// you can se what is happening:

    echo "<p>Do 3DSecure</p>";
    echo "<form method='post' action='$url'>";
    foreach($paRequestFields as $field_name => $field_value) {
        echo "<p>$field_name <input type='text' name='$field_name' value='$field_value' /></p>";
    echo "<button type='submit'>Click here if not redirected in five seconds</button>";
    echo "</form>";

    // Exit in the appropriate way for your application or framework.

The above example does not take into account how you would show the 3D Secure form in an iframe instead of inline. That is out of scope for this simple description, for now at least. Two main things need to be considered when using an iframe: 1) the above form must target the iframe by name; and 2) on return to the $termUrl, the page must break itself out of the iframe. That's the absolute essentials.

This form will then take the user off to the 3D Secure password page. For Sage Pay testing, use the code password to get a successful response when you reach the test 3D Secure form.

Now you need to handle the return from the bank. Using Diactoros (and now Guzzle) you can catch the return message as a PSR-7 ServerRequest like this:

use Academe\SagePay\Psr7\ServerRequest\Secure3DAcs;

$serverRequest = \GuzzleHttp\Psr7\ServerRequest::fromGlobals();
// or if using a framework that supplies a PSR-7 server request, just use that.

// isRequest() is just a sanity check before diving in with assumptions about the
// incoming request.

if (Secure3DAcs::isRequest($serverRequest->getBody()))
    // Yeah, we got a 3d Secure server request coming at us. Process it here.

    $secure3dServerRequest = new Secure3DAcs($serverRequest);


use Academe\SagePay\Psr7\ServerRequest\Secure3DAcs;

if (Secure3DAcs::isRequest($_POST)) {
    $secure3dServerRequest = Secure3DAcs::fromData($_POST);

Both will work fine, but it's just about what works best for your framework and application.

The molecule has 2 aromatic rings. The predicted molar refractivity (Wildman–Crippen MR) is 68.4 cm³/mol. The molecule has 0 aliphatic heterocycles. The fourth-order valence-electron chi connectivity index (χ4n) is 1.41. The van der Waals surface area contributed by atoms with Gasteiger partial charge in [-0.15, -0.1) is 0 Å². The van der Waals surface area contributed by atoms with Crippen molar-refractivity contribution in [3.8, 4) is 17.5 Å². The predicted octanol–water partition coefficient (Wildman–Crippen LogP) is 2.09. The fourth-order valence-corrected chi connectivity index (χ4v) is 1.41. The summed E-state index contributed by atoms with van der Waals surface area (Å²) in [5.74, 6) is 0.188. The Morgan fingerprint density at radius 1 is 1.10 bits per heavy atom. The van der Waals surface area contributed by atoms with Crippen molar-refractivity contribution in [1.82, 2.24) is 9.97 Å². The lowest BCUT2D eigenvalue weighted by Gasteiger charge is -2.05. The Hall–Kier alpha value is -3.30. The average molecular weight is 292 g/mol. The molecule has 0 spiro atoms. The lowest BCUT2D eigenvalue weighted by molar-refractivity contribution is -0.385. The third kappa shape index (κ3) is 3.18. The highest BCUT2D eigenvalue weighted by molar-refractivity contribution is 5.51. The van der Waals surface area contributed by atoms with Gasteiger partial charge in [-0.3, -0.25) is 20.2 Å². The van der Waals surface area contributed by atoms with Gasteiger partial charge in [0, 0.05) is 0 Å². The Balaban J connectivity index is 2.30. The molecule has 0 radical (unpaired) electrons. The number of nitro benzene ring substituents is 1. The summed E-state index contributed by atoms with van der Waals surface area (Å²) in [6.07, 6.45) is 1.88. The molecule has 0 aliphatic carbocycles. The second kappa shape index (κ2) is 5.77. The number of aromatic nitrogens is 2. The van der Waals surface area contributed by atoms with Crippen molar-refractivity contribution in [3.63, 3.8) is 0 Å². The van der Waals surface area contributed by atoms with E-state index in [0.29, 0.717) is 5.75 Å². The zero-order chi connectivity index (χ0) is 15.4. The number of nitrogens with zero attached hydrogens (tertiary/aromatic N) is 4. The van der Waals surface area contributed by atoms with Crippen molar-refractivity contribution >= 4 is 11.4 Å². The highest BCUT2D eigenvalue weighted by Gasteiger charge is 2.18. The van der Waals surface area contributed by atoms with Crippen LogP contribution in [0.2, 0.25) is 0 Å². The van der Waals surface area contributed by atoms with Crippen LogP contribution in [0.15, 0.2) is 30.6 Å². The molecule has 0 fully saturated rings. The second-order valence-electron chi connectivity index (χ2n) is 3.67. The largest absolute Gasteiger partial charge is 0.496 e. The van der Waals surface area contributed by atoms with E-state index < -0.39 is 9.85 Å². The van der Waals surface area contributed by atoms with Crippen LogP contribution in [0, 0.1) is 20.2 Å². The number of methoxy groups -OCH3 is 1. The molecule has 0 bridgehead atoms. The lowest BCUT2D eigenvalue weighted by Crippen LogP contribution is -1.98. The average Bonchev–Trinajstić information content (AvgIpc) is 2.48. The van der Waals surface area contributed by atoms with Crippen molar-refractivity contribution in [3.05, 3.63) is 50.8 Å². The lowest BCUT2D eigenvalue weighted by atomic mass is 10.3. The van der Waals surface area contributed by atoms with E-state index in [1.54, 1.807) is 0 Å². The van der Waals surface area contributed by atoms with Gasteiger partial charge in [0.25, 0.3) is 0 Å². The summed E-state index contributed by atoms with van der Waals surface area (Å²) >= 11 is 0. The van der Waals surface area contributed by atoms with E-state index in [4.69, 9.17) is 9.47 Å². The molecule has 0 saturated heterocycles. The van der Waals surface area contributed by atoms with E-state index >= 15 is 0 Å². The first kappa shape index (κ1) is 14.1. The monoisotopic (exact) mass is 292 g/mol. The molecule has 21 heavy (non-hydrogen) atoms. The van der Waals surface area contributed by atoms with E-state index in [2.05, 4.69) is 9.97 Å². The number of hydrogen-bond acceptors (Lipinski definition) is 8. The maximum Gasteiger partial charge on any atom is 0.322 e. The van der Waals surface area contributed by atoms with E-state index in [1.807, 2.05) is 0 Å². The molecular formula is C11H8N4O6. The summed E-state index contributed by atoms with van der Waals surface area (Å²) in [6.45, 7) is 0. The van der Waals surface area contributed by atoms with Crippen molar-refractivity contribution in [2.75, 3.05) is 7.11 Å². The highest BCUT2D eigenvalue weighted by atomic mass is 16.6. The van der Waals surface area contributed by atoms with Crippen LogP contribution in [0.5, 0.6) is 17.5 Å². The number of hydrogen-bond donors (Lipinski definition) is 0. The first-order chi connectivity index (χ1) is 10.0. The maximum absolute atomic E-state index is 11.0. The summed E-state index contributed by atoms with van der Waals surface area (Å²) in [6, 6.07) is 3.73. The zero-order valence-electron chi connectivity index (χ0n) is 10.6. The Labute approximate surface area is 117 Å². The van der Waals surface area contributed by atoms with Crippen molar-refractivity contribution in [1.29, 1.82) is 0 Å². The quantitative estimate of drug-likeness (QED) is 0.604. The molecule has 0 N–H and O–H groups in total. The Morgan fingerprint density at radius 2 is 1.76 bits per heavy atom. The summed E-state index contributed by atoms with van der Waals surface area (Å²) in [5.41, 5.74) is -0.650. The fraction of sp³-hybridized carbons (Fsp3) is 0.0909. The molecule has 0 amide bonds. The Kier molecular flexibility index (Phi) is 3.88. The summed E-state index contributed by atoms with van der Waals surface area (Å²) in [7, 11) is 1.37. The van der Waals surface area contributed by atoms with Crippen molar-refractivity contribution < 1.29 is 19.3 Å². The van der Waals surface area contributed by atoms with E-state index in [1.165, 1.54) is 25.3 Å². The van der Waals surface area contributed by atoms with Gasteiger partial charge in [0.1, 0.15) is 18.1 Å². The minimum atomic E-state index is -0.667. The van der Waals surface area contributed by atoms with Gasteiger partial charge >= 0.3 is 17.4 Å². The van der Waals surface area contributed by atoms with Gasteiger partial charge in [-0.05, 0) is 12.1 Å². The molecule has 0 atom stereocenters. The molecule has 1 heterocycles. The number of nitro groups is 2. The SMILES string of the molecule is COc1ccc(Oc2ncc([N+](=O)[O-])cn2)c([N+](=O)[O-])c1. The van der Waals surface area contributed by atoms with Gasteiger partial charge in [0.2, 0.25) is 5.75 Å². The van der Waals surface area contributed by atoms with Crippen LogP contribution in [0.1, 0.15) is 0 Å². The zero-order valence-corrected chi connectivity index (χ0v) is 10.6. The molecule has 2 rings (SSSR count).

Handling the 3D Secure result involves two steps:

  1. Passing the result to Sage Pay to get the 3D Secure state (CAUTION: see note below).
  2. Fetching the final transaction result from Sage Pay.
    use Academe\SagePay\Psr7\Request\CreateSecure3D;

    $request = new CreateSecure3D(
        // Include the transaction ID.
        // For this demo we sent that as `MD` data rather than storing it in the session.
        // The transaction ID will generally be in the session; putting it in MD exposes it
        // to the end user, so don't do this unless use a nonce!

    // Send to Sage Pay and get the final 3D Secure result.

    $response = $client->send($request->message());
    $secure3dResponse = ResponseFactory::fromHttpResponse($response);

    // This will be the result. We are looking for `Authenticated` or similar.
    // NOTE: the result of the 3D Secure verification here is NOT safe to act on.
    // I have found that on live, it is possible for the card to totally fail
    // authentication, while the 3D Secure result returns `Authenticated` here.
    // This is a decision the bank mnakes. They may skip the 3D Secure and mark
    // it as "Authenticated" at their own risk. Just log this information.
    // Instead, you MUST fetch the remote transaction from the gateway to find
    // the real state of both the 3D Secure check and the card authentication
    // checks.

    echo $secure3dResponse->getStatus();

Final Transaction After 3D Secure